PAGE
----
The cover illustration on the July 27 issue of Maclean’s, constructed from a series of manipulated images, certainly is, well, provocative.
It features a less-than-flattering image of Toronto Mayor David Miller stuffed into an aluminum garbage can, banana peel adorning his scalp, with raccoons foraging around the rotting detritus at the container’s bottom.
And lest the reader think the current four-week-old garbage strike is the only reason “Toronto stinks,” the accompanying display type offers some additional clarity: “Skyrocketing costs, soaring taxes. Now a summer garbage strike. How Canada’s biggest city got itself into this mess.”
Ironically, the colourful coverage by Canada’s national newsmagazine comes on the heels of Miller’s efforts to push back against negative publicity generated by a recent newsfeature in the San Francisco Chronicle, in which the paper put the Canadian city at the top of its “World Travel Watch,” citing the unpleasantness for travellers posed by the lengthy municipal workers strike in Canada’s largest city. (Windsor got sideswiped in that piece, too.)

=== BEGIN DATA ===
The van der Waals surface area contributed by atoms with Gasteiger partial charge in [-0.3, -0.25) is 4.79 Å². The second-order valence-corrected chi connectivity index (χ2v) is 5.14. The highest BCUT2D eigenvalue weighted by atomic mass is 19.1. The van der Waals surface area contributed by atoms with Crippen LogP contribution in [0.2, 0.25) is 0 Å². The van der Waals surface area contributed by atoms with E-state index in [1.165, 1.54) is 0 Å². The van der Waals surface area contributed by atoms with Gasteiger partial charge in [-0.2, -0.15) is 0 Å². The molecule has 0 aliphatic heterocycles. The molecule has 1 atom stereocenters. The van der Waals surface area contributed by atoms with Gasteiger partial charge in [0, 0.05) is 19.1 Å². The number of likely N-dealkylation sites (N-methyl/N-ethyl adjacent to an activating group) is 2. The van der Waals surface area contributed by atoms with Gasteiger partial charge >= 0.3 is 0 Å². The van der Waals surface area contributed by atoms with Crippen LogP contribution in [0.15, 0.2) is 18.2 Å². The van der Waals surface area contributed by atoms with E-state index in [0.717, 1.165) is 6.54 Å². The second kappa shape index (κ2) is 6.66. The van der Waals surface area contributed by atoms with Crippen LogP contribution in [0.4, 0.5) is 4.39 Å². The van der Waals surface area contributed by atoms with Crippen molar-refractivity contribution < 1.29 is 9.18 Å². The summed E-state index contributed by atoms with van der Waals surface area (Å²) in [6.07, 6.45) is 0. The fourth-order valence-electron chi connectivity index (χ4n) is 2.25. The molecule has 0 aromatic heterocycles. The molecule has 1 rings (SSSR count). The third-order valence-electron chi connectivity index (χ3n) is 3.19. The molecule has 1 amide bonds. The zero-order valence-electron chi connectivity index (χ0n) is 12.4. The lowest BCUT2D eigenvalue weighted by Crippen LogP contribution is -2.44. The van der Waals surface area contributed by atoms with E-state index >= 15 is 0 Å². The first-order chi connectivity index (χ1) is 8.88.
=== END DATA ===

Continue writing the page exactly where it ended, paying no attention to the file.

In response, Miller appeared on CNN to try to counter the article’s impact and reassure visitors. On Friday, the mayor held a press conference to underline his confidence in the “resilience” of Torontonians.
The Maclean’s illustration certainly took me aback in that, at first blush, it appeared strangely pro-labour. It’s certainly the kind of cover that would engage my journalism students in lengthy debate — about photo illustration generally, but also about the kind of editorial statement being made here and whether it meets, or should have to meet, journalistic chestnuts about fairness and balance.
When Maclean’s posts a link to the feature story inside, I’ll post it here. Meanwhile, what’s your view?